Featured Research

from universities, journals, and other organizations

Emotional Intelligence Helps Make Better Product Choices

Date:
June 3, 2008
Source:
University of Chicago Press Journals
Summary:
People with highly developed emotional sensibilities are better at making product choices, according to a new study. This research establishes a new method for assessing consumers' emotional intelligence.

People with highly developed emotional sensibilities are better at making product choices, according to a new study.

“Consumers who understand their emotional ability can make higher quality consumption decisions such as health decisions and product choices,” explain the authors, Blair Kidwell, David M. Hardesty, and Terry L. Childers (University of Kentucky). “A person can know a lot about nutrition and know what foods are not healthy, but can still make poor decisions when unable to recognize, reason, and solve problems based on emotional patterns,” they add. For example, compulsive eaters may understand nutrition, but they may not realize their emotions affect their food choices.

This research establishes a new method for assessing consumers’ emotional intelligence. The authors developed a scale by testing undergraduates with more than 110 questions about emotions and consumption. As a result of this research, the authors were able to determine which emotion-related questions best predicted overeating.

The researchers then narrowed the questions to 18. They measured four different dimensions of consumer emotional ability: perceiving, facilitating, understanding, and managing emotions. This 18-item scale—called the CEIS, or Consumer Emotional Intelligence Scale—is a highly reliable indicator of consumer behavior.

It seems consumers who care about healthy eating need to consider their feelings instead of studying nutrition labels.


Story Source:

The above story is based on materials provided by University of Chicago Press Journals. Note: Materials may be edited for content and length.


Journal Reference:

  1. Blair Kidwell, David M. Hardesty, and Terry L. Childers. Consumer Emotional Intelligence: Conceptualization, Measurement, and the Prediction of Consumer Decision Making. Journal of Consumer Research, June 2008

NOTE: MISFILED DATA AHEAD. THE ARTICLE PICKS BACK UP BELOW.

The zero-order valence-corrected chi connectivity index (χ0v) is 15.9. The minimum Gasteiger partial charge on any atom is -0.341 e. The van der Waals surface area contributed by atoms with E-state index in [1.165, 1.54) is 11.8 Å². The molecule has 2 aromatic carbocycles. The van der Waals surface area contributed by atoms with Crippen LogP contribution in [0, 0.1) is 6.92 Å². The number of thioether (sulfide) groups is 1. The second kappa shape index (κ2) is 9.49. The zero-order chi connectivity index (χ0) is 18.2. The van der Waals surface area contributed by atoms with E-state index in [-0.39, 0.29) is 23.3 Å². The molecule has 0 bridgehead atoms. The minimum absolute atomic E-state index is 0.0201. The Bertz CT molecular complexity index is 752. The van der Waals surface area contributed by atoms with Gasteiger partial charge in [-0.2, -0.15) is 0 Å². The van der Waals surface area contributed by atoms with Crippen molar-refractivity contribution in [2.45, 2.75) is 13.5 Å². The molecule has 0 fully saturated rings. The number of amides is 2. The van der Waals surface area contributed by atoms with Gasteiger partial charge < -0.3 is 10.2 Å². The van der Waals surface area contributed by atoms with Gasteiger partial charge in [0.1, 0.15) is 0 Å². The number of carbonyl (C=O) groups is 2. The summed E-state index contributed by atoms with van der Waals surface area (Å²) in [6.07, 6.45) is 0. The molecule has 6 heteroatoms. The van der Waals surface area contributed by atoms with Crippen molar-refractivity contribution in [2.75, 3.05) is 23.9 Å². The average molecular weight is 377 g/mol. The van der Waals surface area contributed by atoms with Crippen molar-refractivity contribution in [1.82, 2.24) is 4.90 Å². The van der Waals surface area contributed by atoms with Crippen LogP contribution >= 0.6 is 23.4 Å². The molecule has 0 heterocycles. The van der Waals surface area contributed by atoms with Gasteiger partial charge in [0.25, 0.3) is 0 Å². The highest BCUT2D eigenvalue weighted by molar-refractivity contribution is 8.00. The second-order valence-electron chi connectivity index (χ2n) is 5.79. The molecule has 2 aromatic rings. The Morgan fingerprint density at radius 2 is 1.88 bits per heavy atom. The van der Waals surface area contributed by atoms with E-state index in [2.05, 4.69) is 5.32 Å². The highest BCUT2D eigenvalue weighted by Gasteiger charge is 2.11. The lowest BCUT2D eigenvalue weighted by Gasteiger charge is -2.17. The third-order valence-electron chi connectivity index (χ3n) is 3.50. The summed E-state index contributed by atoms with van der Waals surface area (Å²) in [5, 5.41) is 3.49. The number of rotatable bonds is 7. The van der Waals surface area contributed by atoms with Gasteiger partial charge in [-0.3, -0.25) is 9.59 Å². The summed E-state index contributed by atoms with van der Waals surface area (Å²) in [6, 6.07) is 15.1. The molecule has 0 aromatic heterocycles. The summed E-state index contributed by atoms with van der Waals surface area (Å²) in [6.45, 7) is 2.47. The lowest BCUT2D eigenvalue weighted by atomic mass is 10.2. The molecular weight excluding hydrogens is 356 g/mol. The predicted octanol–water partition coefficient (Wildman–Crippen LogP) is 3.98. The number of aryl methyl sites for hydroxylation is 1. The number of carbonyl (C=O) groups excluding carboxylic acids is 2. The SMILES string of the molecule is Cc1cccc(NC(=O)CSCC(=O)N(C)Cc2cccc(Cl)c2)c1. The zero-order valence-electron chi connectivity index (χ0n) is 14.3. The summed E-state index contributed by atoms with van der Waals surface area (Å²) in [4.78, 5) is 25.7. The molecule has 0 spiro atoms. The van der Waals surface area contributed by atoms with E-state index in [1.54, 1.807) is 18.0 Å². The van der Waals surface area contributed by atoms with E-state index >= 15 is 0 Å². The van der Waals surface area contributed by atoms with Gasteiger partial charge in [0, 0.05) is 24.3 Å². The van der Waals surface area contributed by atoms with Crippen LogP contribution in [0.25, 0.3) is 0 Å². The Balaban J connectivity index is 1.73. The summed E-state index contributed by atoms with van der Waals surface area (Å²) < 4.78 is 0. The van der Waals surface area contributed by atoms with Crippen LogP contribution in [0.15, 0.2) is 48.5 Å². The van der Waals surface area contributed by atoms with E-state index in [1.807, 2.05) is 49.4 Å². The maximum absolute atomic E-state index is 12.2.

Cite This Page:

University of Chicago Press Journals. "Emotional Intelligence Helps Make Better Product Choices." ScienceDaily. ScienceDaily, 3 June 2008. <www.sciencedaily.com/releases/2008/05/080530132111.htm>.
University of Chicago Press Journals. (2008, June 3). Emotional Intelligence Helps Make Better Product Choices. ScienceDaily. Retrieved April 19, 2014 from www.sciencedaily.com/releases/2008/05/080530132111.htm
University of Chicago Press Journals. "Emotional Intelligence Helps Make Better Product Choices." ScienceDaily. www.sciencedaily.com/releases/2008/05/080530132111.htm (accessed April 19, 2014).

Share This



More Mind & Brain News

Saturday, April 19, 2014

Featured Research

from universities, journals, and other organizations


Featured Videos

from AP, Reuters, AFP, and other news services

Study On Artists' Brain Shows They're 'Structurally Unique'

Study On Artists' Brain Shows They're 'Structurally Unique'

Newsy (Apr. 17, 2014) The brains of artists aren't really left-brain or right-brain, but rather have extra neural matter in visual and motor control areas. Video provided by Newsy
Powered by NewsLook.com
Is Apathy A Sign Of A Shrinking Brain?

Is Apathy A Sign Of A Shrinking Brain?

Newsy (Apr. 17, 2014) A recent study links apathetic feelings to a smaller brain. Researchers say the results indicate a need for apathy screening for at-risk seniors. Video provided by Newsy
Powered by NewsLook.com
Are School Dress Codes Too Strict?

Are School Dress Codes Too Strict?

AP (Apr. 16, 2014) Pushing the limits on style and self-expression is a rite of passage for teens and even younger kids. How far should schools go with their dress codes? The courts have sided with schools in an era when school safety is paramount. (April 16) Video provided by AP
Powered by NewsLook.com
Could Even Casual Marijuana Use Alter Your Brain?

Could Even Casual Marijuana Use Alter Your Brain?

Newsy (Apr. 16, 2014) A new study conducted by researchers at Northwestern and Harvard suggests even casual marijuana use can alter your brain. Video provided by Newsy
Powered by NewsLook.com

Search ScienceDaily

Number of stories in archives: 140,361

Find with keyword(s):
Enter a keyword or phrase to search ScienceDaily for related topics and research stories.

Save/Print:
Share:

Breaking News:
from the past week

In Other News

... from NewsDaily.com

Science News

Health News

Environment News

Technology News



Save/Print:
Share:

Free Subscriptions


Get the latest science news with ScienceDaily's free email newsletters, updated daily and weekly. Or view hourly updated newsfeeds in your RSS reader:

Get Social & Mobile


Keep up to date with the latest news from ScienceDaily via social networks and mobile apps:

Have Feedback?


Tell us what you think of ScienceDaily -- we welcome both positive and negative comments. Have any problems using the site? Questions?
Mobile: iPhone Android Web
Follow: Facebook Twitter Google+
Subscribe: RSS Feeds Email Newsletters
Latest Headlines Health & Medicine Mind & Brain Space & Time Matter & Energy Computers & Math Plants & Animals Earth & Climate Fossils & Ruins